A digital ecosystem consists of a platform-based business approach in which multiple services beyond classic bank products are provided to customers in an integrated and coherent suite
Relevance of digital ecosystems for German banks
Based on a PwC survey done on 30+ German Bank decision-makers
A digital ecosystem consists of a platform-based business approach in which multiple services beyond classic bank products are provided to customers in an integrated and coherent suite. It is made up of three categories of stakeholders: banks, customers, and third-party providers of extra services. All of them stand to benefit from ecosystems. Following a survey done by PwC on the relevance of digital ecosystems for German banks, the results point out that it’s a highly relevant topic in the years to come. Over 30 decision-makers were surveyed, and the majority agreed that German banks are in dire need to take action - regain relevance to the consumer to increase revenue via new and innovative business models.
Original study can be found here.
Digital ecosystems, an opportunity to regain relevance & increase revenue
Increasingly more German banks are looking forward to developing digital ecosystems, with 95% of interviewees mentioning plans for live operation until 2026. In fact, the study pinpoints that 90% are already considering the implementation of a digital ecosystem with the motivation to boost customer relevance; something that can only be done via non-banking services.
The relevance of digital ecosystems will increase in the next 5 years
Out of the 30+ decision-makers surveyed, nearly 50% acknowledge the relevance of digital ecosystems as early as 2022. However, the level of maturity required to implement them remains low. On the bright side, it’s a highly discussed topic that will most likely become a top priority in the years to come.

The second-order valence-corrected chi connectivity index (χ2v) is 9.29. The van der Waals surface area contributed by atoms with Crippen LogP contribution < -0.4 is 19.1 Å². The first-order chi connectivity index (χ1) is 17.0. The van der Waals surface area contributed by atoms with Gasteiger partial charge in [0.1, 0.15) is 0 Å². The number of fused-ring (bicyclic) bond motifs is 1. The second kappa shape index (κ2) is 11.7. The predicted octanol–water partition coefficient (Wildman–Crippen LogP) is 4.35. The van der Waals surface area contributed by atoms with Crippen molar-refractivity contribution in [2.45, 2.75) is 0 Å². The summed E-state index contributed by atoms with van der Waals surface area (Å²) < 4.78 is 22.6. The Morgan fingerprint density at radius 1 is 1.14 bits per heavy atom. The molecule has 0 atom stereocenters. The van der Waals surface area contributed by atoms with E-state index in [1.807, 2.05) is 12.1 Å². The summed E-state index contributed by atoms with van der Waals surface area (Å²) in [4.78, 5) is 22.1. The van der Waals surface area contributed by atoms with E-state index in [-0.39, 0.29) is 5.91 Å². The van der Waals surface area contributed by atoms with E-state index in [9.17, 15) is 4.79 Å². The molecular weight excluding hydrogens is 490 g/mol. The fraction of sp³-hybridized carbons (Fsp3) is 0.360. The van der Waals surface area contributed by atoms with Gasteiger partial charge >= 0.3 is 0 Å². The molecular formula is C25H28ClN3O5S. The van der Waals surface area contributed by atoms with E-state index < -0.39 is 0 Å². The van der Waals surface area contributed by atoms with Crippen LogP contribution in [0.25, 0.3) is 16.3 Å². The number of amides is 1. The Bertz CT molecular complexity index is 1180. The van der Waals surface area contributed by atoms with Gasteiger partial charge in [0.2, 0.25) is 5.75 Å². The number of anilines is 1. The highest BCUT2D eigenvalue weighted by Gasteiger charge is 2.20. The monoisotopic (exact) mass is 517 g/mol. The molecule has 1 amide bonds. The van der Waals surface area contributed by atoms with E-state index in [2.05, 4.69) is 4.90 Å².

A combination of separate products & services, one digital ecosystem
The main objective of a digital ecosystem for the banking industry is to combine separate products and services into a cluster. The end goal is to bring added value to the end customer with direct implications on the operational setup of the platforms.
Although 90% of the decision-makers surveyed by PwC argued that banks expect customers to accept them as ecosystem operators, 75% have admitted that customers would also choose other institutions' ecosystem operators.
Banks are accelerating ecosystem development
It looks like German banks are strongly accelerating ecosystem development, with 95% planning to go live by 2026. On the downside, their low predisposition to invest doesn’t match with their ambitious revenue targets.
Why would banks run a digital ecosystem?
In a digital ecosystem offering, various stakeholders become providers of products and services, the core benefit being the connectivity to a single, customer-oriented digital platform. Adopting an ecosystem enables banks to expand their points of access to the financial products in their portfolio. Also, they can reinforce their position with non-financial services that their customer base might have an interest in buying.
Relevance for the end-customer only achieved via non-banking services
For end customers to find digital ecosystems relevant, banks must integrate non-banking services. Transitioning from the segmentation approach (e.g. SME, private customer, student) on to the living environment of customers, banks can respond to their needs in a more targeted fashion; in a more comprehensive way that aligns non-banking services with their living environment and lifestyles.
Only ~25% of banks are open to sharing customer data. Customers, on the other hand, are way more willing to do that as long as they get value for it. This is where a digital ecosystem comes into play! Its purpose is to help banks become a curator of open marketplaces and eradicate friction that comes with most banking processes rather than remain a developer of end-to-end services for their customer base.
Buy vs. make non-bank products?
Banks have yet to acknowledge the urgency to own non-bank products. For their digital ecosystems to thrive, this is key to success! The question is, will they buy non-bank products or develop themselves? In general, banks are not the provider with the highest quality of services, meaning that it’s safe to say that buying value-added extra services is a better choice because it enables flexibility.
To develop a digital ecosystem successfully, banks should avoid the following classic mistakes:
- No perspective on the spheres of life & everyday events of the end customers
- Thinking too much about individual components & inventory products and too little on real-life areas
- Inflexible & closed IT infrastructure
- Selection of strategic partnerships not broad enough
- Insufficient budget and lack of real commitment to create an optimal MVP
The study done by PwC proves yet again that Etvas has what it takes to tackle several of the core needs banks have today. Relevance to the customer matters more now than ever. A holistic approach for setting up a “living” digital ecosystem is the key to boosting profitability, standing above the competition, and ultimately, exceeding customer expectations.